A prospective study was carried out to evaluate the effect of teleradiology on the diagnosis, treatment and prognosis of patients in primary care. A university hospital was sent 685 plain film examinations via an ISDN connection from a primary care centre, for a radiological report. The study was conducted in two phases: during phase 1 (446 cases) general practitioners (GPs) selected the examinations, and during phase 2 (239 cases) all consecutive examinations were transmitted. In phase 1, 40% of the examinations were of the chest and 24% were of the spine; the remaining 36% were mainly bone and sinus examinations. In phase 2, 28% of the examinations were of the chest and 19% were of the spine. The sensitivity and specificity of the GPs' interpretations (compared with the radiologists') were 0.85 and 0.62 respectively in the first phase, and 0.90 and 0.86 in the second. In at least one-third of all cases, teleradiology helped with the diagnosis, although completely new diagnoses were less common. An effect on treatment was noted in 15% of cases and on prognosis in 5%. However, an appropriate consultation level is required for these positive effects. Adequate accuracy and patient safety cannot be achieved if the examinations sent for radiological reporting are preselected by a GP.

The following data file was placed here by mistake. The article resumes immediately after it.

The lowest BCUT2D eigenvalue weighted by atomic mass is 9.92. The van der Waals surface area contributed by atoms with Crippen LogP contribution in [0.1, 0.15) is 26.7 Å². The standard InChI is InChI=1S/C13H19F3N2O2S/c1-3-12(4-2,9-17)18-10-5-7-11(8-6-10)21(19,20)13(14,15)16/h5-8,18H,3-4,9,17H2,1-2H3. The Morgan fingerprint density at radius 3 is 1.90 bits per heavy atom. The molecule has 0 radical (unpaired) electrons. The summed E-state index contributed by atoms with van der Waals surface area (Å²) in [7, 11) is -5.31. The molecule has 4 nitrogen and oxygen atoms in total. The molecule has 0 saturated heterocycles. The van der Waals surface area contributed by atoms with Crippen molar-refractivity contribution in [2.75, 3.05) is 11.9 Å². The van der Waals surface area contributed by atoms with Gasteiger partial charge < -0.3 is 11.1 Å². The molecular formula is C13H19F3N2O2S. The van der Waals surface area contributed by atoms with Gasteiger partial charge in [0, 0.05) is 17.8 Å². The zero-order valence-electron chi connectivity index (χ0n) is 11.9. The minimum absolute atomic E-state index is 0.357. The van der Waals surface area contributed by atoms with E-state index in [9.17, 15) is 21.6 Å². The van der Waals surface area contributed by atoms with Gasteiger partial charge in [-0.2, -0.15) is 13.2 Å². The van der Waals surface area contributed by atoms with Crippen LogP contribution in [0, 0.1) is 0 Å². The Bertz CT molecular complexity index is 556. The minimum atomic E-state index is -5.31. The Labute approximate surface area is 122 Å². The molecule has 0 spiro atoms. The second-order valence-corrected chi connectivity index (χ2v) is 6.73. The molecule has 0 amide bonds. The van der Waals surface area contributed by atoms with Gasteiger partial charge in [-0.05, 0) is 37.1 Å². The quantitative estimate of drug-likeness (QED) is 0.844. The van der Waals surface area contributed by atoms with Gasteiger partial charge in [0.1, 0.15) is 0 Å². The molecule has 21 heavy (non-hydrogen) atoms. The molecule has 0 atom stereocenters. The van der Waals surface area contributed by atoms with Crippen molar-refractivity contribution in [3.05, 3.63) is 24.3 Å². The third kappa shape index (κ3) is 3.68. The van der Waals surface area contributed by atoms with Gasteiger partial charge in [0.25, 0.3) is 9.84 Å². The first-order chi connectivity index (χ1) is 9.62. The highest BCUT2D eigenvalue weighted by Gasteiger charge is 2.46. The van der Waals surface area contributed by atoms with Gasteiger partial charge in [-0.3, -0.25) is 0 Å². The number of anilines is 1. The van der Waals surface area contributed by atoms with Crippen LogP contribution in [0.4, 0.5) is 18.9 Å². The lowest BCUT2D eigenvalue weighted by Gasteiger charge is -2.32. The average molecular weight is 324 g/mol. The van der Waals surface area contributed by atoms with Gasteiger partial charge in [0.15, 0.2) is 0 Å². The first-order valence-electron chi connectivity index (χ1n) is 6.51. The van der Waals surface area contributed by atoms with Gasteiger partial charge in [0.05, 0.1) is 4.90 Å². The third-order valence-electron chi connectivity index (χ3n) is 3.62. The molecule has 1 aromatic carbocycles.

We conducted a retrospective study of incident reports concerning the national, nurse-led telephone triage system in Sweden. The Swedish Health Care Direct organization (SHD) is staffed by registered nurses who act as telenurses and triage the callers' need for care, using a computerized decision support system. Data were collected during 2007 from all county councils that participated in the SHD and were analysed using content analysis. Incident reports were then compared concerning differences in reported categories and who reported the errors. The 426 incident reports included 452 errors. Of the analysed incident reports, 41% concerned accessibility problems, 25% incorrect assessment, 15% routines/guidelines, 13% technical problems and 6% information and communication. The most frequent outgoing incident reports (i.e. sent from SHD to other health-care providers) concerned accessibility problems and the most frequently incoming reports (i.e. sent to SHD from other health-care providers) concerned incorrect assessment. There was a significant difference (P